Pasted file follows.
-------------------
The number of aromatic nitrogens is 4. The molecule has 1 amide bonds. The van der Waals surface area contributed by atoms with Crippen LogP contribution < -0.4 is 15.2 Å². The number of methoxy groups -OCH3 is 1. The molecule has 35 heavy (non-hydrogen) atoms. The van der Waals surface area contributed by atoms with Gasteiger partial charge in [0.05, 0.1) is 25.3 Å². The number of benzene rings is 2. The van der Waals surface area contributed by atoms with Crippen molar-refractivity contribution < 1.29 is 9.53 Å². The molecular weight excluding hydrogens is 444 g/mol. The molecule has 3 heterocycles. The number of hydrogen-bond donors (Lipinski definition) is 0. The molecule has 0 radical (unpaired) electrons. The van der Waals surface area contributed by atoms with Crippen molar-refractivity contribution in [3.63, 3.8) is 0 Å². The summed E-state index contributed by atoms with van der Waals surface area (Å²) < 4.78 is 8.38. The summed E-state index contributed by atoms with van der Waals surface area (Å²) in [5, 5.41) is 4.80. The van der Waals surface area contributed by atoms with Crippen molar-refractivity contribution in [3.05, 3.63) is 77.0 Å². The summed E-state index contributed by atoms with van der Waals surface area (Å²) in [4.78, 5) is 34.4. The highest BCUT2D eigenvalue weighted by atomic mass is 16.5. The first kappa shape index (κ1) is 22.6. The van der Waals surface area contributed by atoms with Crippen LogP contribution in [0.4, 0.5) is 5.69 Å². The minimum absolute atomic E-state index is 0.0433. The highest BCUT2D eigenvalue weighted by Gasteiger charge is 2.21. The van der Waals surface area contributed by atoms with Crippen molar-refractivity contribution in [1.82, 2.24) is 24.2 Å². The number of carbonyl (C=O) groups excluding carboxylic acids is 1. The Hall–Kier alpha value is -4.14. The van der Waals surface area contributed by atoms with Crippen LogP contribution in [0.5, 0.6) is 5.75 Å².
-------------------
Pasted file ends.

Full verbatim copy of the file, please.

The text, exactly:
The number of aromatic nitrogens is 4. The molecule has 1 amide bonds. The van der Waals surface area contributed by atoms with Crippen LogP contribution < -0.4 is 15.2 Å². The number of methoxy groups -OCH3 is 1. The molecule has 35 heavy (non-hydrogen) atoms. The van der Waals surface area contributed by atoms with Gasteiger partial charge in [0.05, 0.1) is 25.3 Å². The number of benzene rings is 2. The van der Waals surface area contributed by atoms with Crippen molar-refractivity contribution < 1.29 is 9.53 Å². The molecular weight excluding hydrogens is 444 g/mol. The molecule has 3 heterocycles. The number of hydrogen-bond donors (Lipinski definition) is 0. The molecule has 0 radical (unpaired) electrons. The van der Waals surface area contributed by atoms with Crippen molar-refractivity contribution in [3.63, 3.8) is 0 Å². The summed E-state index contributed by atoms with van der Waals surface area (Å²) < 4.78 is 8.38. The summed E-state index contributed by atoms with van der Waals surface area (Å²) in [5, 5.41) is 4.80. The van der Waals surface area contributed by atoms with Crippen molar-refractivity contribution in [3.05, 3.63) is 77.0 Å². The summed E-state index contributed by atoms with van der Waals surface area (Å²) in [4.78, 5) is 34.4. The highest BCUT2D eigenvalue weighted by atomic mass is 16.5. The first kappa shape index (κ1) is 22.6. The van der Waals surface area contributed by atoms with Crippen LogP contribution in [0.4, 0.5) is 5.69 Å². The minimum absolute atomic E-state index is 0.0433. The highest BCUT2D eigenvalue weighted by Gasteiger charge is 2.21. The van der Waals surface area contributed by atoms with Crippen molar-refractivity contribution in [1.82, 2.24) is 24.2 Å². The number of carbonyl (C=O) groups excluding carboxylic acids is 1. The Hall–Kier alpha value is -4.14. The van der Waals surface area contributed by atoms with Crippen LogP contribution in [0.5, 0.6) is 5.75 Å².